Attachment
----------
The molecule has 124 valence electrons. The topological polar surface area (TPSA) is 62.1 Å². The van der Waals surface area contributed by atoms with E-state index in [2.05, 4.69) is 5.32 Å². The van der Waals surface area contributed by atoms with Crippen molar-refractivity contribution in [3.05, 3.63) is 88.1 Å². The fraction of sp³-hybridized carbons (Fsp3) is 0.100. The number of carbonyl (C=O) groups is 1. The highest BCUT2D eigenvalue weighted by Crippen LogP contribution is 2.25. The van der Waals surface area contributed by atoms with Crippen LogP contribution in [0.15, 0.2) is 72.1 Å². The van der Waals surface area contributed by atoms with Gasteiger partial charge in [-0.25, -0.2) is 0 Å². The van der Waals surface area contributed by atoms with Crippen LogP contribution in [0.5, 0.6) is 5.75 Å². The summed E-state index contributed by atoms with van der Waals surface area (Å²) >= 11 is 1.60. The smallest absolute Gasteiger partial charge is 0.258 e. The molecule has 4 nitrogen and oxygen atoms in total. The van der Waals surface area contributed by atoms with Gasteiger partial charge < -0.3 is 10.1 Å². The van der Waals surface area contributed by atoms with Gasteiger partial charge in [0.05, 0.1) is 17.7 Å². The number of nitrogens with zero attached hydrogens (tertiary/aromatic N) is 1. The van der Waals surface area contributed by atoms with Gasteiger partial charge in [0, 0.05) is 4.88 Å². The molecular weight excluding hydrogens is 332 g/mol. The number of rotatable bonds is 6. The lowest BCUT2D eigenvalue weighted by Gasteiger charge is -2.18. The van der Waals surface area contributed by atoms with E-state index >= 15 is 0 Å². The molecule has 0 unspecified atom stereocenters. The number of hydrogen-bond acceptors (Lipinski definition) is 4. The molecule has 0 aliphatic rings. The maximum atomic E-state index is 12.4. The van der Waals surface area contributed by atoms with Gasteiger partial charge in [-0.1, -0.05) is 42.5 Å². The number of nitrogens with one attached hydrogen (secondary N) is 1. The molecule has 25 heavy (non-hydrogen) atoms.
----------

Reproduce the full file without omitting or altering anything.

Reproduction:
The molecule has 124 valence electrons. The topological polar surface area (TPSA) is 62.1 Å². The van der Waals surface area contributed by atoms with E-state index in [2.05, 4.69) is 5.32 Å². The van der Waals surface area contributed by atoms with Crippen molar-refractivity contribution in [3.05, 3.63) is 88.1 Å². The fraction of sp³-hybridized carbons (Fsp3) is 0.100. The number of carbonyl (C=O) groups is 1. The highest BCUT2D eigenvalue weighted by Crippen LogP contribution is 2.25. The van der Waals surface area contributed by atoms with Crippen LogP contribution in [0.15, 0.2) is 72.1 Å². The van der Waals surface area contributed by atoms with Gasteiger partial charge in [-0.25, -0.2) is 0 Å². The van der Waals surface area contributed by atoms with Crippen LogP contribution in [0.5, 0.6) is 5.75 Å². The summed E-state index contributed by atoms with van der Waals surface area (Å²) >= 11 is 1.60. The smallest absolute Gasteiger partial charge is 0.258 e. The molecule has 4 nitrogen and oxygen atoms in total. The van der Waals surface area contributed by atoms with Gasteiger partial charge < -0.3 is 10.1 Å². The van der Waals surface area contributed by atoms with Gasteiger partial charge in [0.05, 0.1) is 17.7 Å². The number of nitrogens with zero attached hydrogens (tertiary/aromatic N) is 1. The van der Waals surface area contributed by atoms with Gasteiger partial charge in [0, 0.05) is 4.88 Å². The molecular weight excluding hydrogens is 332 g/mol. The number of rotatable bonds is 6. The lowest BCUT2D eigenvalue weighted by Gasteiger charge is -2.18. The van der Waals surface area contributed by atoms with E-state index >= 15 is 0 Å². The molecule has 0 unspecified atom stereocenters. The number of hydrogen-bond acceptors (Lipinski definition) is 4. The molecule has 0 aliphatic rings. The maximum atomic E-state index is 12.4. The van der Waals surface area contributed by atoms with Gasteiger partial charge in [-0.1, -0.05) is 42.5 Å². The number of nitrogens with one attached hydrogen (secondary N) is 1. The molecule has 25 heavy (non-hydrogen) atoms.